Congress prohibits the department of Health Education and Welfare from threatening to withhold federal funds to force school districts to bus students beyond the schools nearest their homes as a means of achieving racial integration. Source: Can we add the votes from Congress?
Did You Know? In August 1979, the ACLU and a group of black parents reopen the original Brown case in Topeka, arguing that twenty-five years after the decision many of the city's schools remain racially segregated. Boston is the city where public education began and the city with the first Jim Crow school system. Boston is the city where public schools were first integrated and where, a hundred years later, the struggle for integration had to be fought all over again. *In October, 1787, fourteen blacks, describing themselves as taxpaying "freemen" of Boston (Massachusetts abolished slavery in 1783), submitted a petition to the legislature protesting that their children were excluded from the Boston public schools because of their race. "We, therefore, must fear for our rising offspring to see them in ignorance in a land of gospel light," the black petitioners wrote, beseeching the Great and General Court to make some provision "for the education of our dear children." Some of the petitioners had been patriots in the revolution, and all considered themselves citizens of the Commonwealth. Deliberately echoing the protests of the Sons of Liberty, they complained to the legislature of taxation without education. *The Politics of Black Education, 1780– Tony Hill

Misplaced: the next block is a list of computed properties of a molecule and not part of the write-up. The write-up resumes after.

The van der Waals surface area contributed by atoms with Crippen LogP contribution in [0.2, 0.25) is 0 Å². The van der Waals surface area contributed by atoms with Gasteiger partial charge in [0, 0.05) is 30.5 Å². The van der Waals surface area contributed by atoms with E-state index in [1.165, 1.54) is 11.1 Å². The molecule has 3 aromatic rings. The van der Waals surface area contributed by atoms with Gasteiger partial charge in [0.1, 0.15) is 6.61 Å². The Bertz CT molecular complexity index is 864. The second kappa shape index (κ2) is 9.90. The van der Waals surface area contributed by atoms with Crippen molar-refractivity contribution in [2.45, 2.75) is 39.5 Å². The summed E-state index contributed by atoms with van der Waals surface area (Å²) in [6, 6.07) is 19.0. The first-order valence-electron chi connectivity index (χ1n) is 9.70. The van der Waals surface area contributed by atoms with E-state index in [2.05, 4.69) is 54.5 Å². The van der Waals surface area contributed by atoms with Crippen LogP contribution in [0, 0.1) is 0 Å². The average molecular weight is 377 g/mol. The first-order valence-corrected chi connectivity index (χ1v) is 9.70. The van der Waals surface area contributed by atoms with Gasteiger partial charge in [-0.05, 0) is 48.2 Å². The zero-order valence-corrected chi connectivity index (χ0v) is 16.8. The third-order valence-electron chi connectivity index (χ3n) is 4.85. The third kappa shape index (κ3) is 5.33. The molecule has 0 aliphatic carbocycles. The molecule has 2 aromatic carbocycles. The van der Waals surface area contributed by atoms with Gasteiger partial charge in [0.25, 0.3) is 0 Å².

September 28, 1977 At the 20th anniversary of the desegregation crisis, Ralph G. Brodie, the '57-58 student body president, spoke a special occasion at Central where he paid tribute to the "moderate, quiet voices" who urged compliance with the law and an end to the crisis that eventually closed the four high schools at Little Rock for a year. He said only a small group of Little Rock residents were responsible for the city's bigoted, violent and prejudiced image, adding, "But for most of us, that image remains entirely undeserved." He addressed three of the Little Rock Nine who were present: "You've done much to assure the rights of others. Yours were acts of courage, and I salute you."